How to Access Data
In this article, we’ll take a look at the different mobile data access options available to you.
As you already know, mobile tool vendors offer varied solutions — from cloud hosting to mobile back-end as a service that integrates mobile apps with your current enterprise infrastructure. The best option is entirely driven by your business needs and as such, this article strives to summarize the pros and cons inherent to each approach so you can make an informed purchase decision.
Let’s first look at database hosting and the options available to you.
Dedicated server. A physical server used exclusively for hosting your data. Companies that require high level of data security and seek full control over their data often prefer on-premise servers for their business. Dedicated servers are also believed to provide better performance (avoid unexpected bottlenecks as resources are not shared with others). Of course, a dedicated server requires maintenance and management — costs that are often too high for small business. In addition, dedicated servers may be less resilient to their cloud counterparts and have limited room for scaling (which can lead to temporary outage). Finally, since workload can vary significantly, the financial cost of a dedicated server is always flat as you always “pay for maximum load.”
Cloud. A virtual cloud node is hosted on the hardware of your provider and shared among other users. This makes cloud solutions popular among small business because it reduces maintenance and management costs. Many providers offer mobile app management tools to simplify database administration. Cloud environments usually offer automatic scaling and charge you for actual consumption. This makes them a good choice for projects that experience uneven workloads. The cloud is not without its drawbacks. By choosing it for your data storage needs, you are at the mercy of the cloud provider and your data is no longer under strict internal control (data must be handed over to a third party).
Let’s now look at the ways in which you can supply data to your mobile app.
Mobile back-end as a service (MBaaS). An intermediate layer between data and a mobile application. Often features user management, data storage, push notifications and social network integration. In addition, back-ends provide various compatibility features for major mobile platforms — designed to facilitate cross-platform development. Automatic scaling can also be important if you expect your application to gain a broad audience. These back-ends offer a good way for small businesses to save money when building and maintaining custom solutions.
The primary drawback of this approach is much like that of cloud databases — security . You have to pump your data through the cloud server, which may pose unwanted risk for sensitive data. In addition to security issues, MBaaS is often hampered by limited flexibility. You’ll face this problem when your data model changes substantially and the cloud back-end does not offer a path to consume the changes without a rebuild/redeployment. Despite the fact that many back-ends allow you to customize server code, you will also be better off with a custom solution if the main business logic in your system belongs on the server.
Custom back-end. The most flexible data binding approach for your mobile app. Even the most advanced commercial back-ends that allow you to execute custom server code can fail when your application is beyond ordinary. Moreover, any app that relies heavily on server-side logic requires that you have maximum control over the server (one cannot expect this from a non-custom back-end). If you require the highest level of security, a custom solution may be your best choice as it does not expose your data to a third party.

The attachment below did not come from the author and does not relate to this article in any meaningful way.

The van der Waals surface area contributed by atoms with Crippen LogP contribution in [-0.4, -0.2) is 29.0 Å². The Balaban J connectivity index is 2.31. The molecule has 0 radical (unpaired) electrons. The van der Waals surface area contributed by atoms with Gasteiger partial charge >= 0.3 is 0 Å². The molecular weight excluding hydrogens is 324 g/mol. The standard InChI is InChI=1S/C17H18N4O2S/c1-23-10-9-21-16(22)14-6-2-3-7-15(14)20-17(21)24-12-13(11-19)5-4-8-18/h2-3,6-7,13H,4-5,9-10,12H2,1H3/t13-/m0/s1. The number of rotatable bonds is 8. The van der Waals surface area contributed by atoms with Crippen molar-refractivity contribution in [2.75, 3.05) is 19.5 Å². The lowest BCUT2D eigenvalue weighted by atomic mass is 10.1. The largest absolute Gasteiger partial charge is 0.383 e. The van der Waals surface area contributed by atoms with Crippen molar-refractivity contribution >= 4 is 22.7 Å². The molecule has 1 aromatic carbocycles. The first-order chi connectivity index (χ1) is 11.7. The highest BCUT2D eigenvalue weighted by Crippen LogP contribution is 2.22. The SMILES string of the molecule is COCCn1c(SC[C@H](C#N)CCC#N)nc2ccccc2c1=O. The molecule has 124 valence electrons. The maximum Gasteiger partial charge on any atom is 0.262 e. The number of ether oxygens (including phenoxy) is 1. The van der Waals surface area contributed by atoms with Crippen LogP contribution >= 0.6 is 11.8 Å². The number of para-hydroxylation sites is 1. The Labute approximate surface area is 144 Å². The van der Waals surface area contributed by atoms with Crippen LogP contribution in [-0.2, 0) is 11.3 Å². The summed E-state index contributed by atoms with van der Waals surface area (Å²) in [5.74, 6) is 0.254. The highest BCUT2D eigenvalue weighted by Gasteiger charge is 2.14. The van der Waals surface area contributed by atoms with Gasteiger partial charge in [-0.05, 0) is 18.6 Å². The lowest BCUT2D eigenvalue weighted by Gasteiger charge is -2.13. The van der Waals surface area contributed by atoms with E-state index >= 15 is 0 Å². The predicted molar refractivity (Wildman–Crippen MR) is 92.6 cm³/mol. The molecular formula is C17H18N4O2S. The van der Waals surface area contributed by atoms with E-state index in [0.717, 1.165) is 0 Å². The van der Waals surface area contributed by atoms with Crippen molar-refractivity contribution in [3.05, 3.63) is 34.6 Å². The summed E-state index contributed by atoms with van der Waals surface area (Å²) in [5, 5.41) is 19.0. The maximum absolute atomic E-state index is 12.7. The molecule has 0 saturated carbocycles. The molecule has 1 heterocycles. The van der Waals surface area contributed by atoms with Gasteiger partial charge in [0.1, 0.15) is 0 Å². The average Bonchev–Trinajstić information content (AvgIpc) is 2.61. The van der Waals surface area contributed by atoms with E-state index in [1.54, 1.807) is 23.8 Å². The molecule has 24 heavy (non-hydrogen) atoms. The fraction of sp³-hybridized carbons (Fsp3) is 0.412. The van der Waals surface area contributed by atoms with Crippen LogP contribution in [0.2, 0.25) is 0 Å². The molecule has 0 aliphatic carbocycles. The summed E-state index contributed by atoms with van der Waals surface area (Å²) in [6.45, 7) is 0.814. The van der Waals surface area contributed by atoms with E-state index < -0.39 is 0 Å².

The primary disadvantage of a custom back-end is its development and maintenance costs. It takes significant resources to build all necessary services (such as user management, identity and push notifications) from the ground up.
Direct access. No mediator between the data source and the mobile app. This approach is rarely used in consumer applications, but can be found in small-scale enterprise apps. In this scenario, developers refrain from introducing a special mobile service because their data source already exposes a proper Web API (REST or SOAP). Needless to say, it’s crucial that the data source provides decent security, user management and authentication capabilities. It’s major drawback is significant — any change to the data model requires an immediate need to rebuild and redeploy mobile apps across the entire user base.
If a data source does not provide a Web API, this approach is difficult to apply in the real world. First, most application constructors do not support direct access to a database. This means you must stick to manually writing native applications. Second, the database engine must provide a security policy that allows you to avoid hard-coded database credentials. And finally, you’ll need to find a reliable and native database client/driver for each target platform.
Spreadsheet. Spreadsheets appear to be the most convenient way to prepare data for ad hoc data analysis. They are also very easy to manage for non-developers. These strengths allow spreadsheets to fill a niche within the enterprise. Unfortunately, spreadsheets have little adoption beyond the data analysis field.
The Xenarius approach
Xenarius allows you to connect to any kind of REST service. You can use a custom Web service, REST API exposed by a cloud back-end, or work with the Salesforce platform or SAP application. Xenarius also supports the OData protocol for sorting and filtering data on the server.